[ Footnote 2 ]
The droit de de traction was derived from the droit d'aubaine, one of the many harsh feudal laws and customs directed against strangers and which, in its narrowest sense, was the right of the sovereign, as successor of the feudal lords, to appropriate all the property of a nonnaturalized alien dying, either testate or intestate, within the realm. 1 Calvo, Dictionnaire de Droit International (1885) 67, Aubaine; 1 Merlin, Repertoire de Jurisprudence (5th ed. 1827) 523, Aubaine; Halleck, International Law (1861) 155; 2 Ferriere, Oeuvres de Bacquet (1778) 8 et seq. This right was exercised to the exclusion of all heirs, whether they were citizens or aliens or resided within or without the realm, with the single exception of resident legitimate offspring, and continued to be exercised long after aliens had been accorded unrestricted power of disposition of goods inter vivos. Demangeat, Historie de la Condition Civile des E'Trangers en France (1844) 110, 125; Loisel, Institutes Contumiers, liv. 1, regle 50. The term has, however, sometimes been applied to all the varying disabilities of aliens, Fiore, Le Droit International Prive (1907) 14, and more often used to include not only the inability of the alien to transmit, but the complementary incapacity of an alien to inherit, even from a citizen, Merlin, supra, Aubaine.
But commercial expediency led at an early date to a mitigation of the rigors of the droit d'aubaine. This process took several forms, the exemption of alien merchants in certain trading centers, of certain classes of individuals (ex-soldiers, etc.) and, most prominently, treaties providing for its reciprocal abandonment or contraction. In these treaties, the droit de de traction was recognized as a tax of from five to twenty, usually ten, percent of the value, imposed on the right of an alien to acquire by inheritance (testate or intestate) the property of persons dying within the realm. Demangeat, supra at 219, 225; 2 Masse, Le Droit Commercial (1844) 14; 1 Calvo, supra, De traction; Fuzier-Herman, Repertoire General Alphabetique du Droit Francaise (1890) Aubaine, 6; Guyot, Repertoire de Jurisprudence (1785) De traction; Merlin, supra, De traction; Oppenheim, International Law (4th ed.1928) 560; Halleck, supra at 155; Wheaton, Elements of International Law (8th ed. 1866) 138. The droit d'aubaine and the droit de de traction were abolished in France by decrees of the Assembly in 1790 and 1791, but subsequently reappeared in the Civil Code, Arts. 726, 912, with provision for abandonment as to a nation according similar treatment to French nationals. They were again abolished, with certain protective provisions for French heirs, by the Law of Jury 14, 1819. See Dalloz, Repertoire Pratique (1825) Succession; Demangeat, supra at 239, et seq., and citations, supra.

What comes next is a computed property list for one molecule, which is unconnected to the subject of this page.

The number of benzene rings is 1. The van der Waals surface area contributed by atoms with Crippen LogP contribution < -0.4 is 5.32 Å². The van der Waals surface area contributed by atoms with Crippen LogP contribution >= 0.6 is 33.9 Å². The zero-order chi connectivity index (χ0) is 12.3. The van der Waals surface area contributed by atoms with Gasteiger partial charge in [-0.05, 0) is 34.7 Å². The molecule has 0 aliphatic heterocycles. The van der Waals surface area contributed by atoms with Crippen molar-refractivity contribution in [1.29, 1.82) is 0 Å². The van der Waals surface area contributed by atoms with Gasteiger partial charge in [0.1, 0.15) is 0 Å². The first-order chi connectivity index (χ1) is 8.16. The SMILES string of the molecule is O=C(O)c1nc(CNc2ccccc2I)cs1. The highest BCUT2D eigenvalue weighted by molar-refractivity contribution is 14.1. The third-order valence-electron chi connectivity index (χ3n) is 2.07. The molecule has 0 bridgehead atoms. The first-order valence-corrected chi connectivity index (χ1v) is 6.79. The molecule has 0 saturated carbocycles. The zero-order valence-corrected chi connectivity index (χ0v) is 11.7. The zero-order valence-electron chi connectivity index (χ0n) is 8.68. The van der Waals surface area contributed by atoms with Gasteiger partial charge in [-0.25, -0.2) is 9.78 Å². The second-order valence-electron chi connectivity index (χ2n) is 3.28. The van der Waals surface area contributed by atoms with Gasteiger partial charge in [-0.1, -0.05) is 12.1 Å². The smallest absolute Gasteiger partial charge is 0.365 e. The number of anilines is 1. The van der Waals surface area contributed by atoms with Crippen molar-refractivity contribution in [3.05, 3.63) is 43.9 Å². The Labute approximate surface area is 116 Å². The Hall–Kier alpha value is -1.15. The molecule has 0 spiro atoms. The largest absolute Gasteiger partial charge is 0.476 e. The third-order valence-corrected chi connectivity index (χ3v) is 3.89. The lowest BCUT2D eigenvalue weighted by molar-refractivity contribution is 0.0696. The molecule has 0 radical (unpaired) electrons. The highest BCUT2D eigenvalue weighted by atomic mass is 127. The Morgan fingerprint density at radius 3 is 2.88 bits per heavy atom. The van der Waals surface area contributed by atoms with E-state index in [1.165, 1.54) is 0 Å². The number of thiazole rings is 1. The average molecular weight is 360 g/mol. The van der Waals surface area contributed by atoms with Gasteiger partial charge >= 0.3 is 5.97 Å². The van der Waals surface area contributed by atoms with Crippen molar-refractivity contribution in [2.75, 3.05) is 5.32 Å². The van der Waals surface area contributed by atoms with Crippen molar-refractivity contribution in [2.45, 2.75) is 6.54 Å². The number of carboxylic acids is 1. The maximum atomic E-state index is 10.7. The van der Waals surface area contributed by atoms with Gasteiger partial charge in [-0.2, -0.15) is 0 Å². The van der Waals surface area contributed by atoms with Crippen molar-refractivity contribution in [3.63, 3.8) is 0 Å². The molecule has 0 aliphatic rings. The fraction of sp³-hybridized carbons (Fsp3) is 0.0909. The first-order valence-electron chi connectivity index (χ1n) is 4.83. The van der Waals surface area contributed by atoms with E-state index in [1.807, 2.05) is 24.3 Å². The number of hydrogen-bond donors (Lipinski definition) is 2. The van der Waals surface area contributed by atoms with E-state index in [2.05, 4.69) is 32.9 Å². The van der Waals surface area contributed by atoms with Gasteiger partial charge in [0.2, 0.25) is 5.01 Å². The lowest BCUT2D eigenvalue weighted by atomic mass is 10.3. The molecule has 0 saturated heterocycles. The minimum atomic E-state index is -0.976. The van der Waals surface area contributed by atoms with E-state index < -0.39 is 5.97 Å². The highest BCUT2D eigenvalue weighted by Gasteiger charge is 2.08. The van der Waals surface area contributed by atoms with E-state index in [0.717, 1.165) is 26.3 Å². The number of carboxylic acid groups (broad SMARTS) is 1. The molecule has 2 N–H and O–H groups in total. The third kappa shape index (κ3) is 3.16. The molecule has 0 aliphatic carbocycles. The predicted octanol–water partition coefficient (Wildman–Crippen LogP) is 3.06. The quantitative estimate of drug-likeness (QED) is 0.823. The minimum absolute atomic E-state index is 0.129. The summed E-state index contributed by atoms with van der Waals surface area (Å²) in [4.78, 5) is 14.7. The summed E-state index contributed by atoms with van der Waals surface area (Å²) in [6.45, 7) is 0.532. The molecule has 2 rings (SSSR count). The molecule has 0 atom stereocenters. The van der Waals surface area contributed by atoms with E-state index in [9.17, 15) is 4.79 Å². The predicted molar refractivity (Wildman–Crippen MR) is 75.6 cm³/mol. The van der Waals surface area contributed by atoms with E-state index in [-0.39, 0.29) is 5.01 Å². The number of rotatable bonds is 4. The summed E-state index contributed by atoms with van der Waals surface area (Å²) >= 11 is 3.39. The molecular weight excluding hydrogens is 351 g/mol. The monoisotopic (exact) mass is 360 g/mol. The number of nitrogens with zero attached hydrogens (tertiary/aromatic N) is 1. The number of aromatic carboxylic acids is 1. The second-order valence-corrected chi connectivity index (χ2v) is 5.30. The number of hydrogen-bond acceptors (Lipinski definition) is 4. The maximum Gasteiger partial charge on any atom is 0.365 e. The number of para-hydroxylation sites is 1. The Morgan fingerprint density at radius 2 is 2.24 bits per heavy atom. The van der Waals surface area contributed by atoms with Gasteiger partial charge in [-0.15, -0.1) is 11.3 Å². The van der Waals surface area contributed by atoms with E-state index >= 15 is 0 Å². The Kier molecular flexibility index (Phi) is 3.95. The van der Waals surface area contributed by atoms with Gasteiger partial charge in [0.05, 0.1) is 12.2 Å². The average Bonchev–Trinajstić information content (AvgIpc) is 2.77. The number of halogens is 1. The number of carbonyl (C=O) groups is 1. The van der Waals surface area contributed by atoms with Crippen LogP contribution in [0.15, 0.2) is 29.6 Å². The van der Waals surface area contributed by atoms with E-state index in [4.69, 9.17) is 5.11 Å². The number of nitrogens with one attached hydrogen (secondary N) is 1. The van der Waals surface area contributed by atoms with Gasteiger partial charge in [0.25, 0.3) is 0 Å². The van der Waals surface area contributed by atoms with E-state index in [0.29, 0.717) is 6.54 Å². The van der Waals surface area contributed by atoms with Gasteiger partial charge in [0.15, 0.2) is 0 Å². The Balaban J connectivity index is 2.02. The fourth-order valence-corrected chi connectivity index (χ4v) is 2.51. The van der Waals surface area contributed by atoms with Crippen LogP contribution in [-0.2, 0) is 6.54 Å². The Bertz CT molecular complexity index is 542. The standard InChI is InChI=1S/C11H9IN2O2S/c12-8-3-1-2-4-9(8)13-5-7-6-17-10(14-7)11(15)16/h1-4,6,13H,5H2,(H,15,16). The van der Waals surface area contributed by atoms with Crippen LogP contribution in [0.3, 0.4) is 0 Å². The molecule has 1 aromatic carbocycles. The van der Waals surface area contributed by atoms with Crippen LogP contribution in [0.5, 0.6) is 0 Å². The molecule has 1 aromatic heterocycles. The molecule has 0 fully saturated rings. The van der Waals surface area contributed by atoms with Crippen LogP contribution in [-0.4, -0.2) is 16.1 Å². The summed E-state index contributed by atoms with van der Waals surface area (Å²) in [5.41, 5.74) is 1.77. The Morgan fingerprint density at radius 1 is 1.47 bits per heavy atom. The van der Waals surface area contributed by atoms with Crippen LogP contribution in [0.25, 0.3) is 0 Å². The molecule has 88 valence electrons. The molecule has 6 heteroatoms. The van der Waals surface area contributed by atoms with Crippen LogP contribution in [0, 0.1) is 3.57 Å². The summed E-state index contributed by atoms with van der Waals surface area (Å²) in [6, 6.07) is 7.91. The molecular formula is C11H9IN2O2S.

[ Footnote 3 ]
"C'est un droit par leguel le souverain distrait a son profit une certaine parties de succession qu'il permet aux etrangers de venir receueiller dans ses etats."
4 Merlin, supra, 518, De traction; Guyot, supra, De traction. "Ce droit . . . consistait dans un prelevement opere par le gouverment . . . sur le produit net des successions transferes a l'etranger." Calvo, supra, De traction; see also Fuzier-Herman, Repertoire General du Droit Francaise (1890) Aubaine, 6.
[ Footnote 4 ]
A number of early treaties of the United States clearly recognize this essential characteristic of the droit de de traction, either by providing in terms for the abolition of both removal duties and the droit de de traction, cf. Treaties with: France of 1778, 2 R.S. 203, 206; Wurttemberg of 1844, 2 R.S. 809; Saxony of 1845, 2 R.S. 690; or by words of similar import, cf. Treaties with: France of 1853, 2 R.S. 249, 251; Switzerland of 1850, 2 R.S. 748, 749, 750; Honduras of 1864, 2 R.S. 426, 428; Great Britain of 1900, 31 Stat. 1939.
[ Footnote 5 ]
"The tax shall be and remain a legal charge against and a lien upon such estate, and any and all the property thereof from the death of the decedent owner until paid."
Code Iowa (1927) c. 351, § 7311.
§§ 7309, 7363.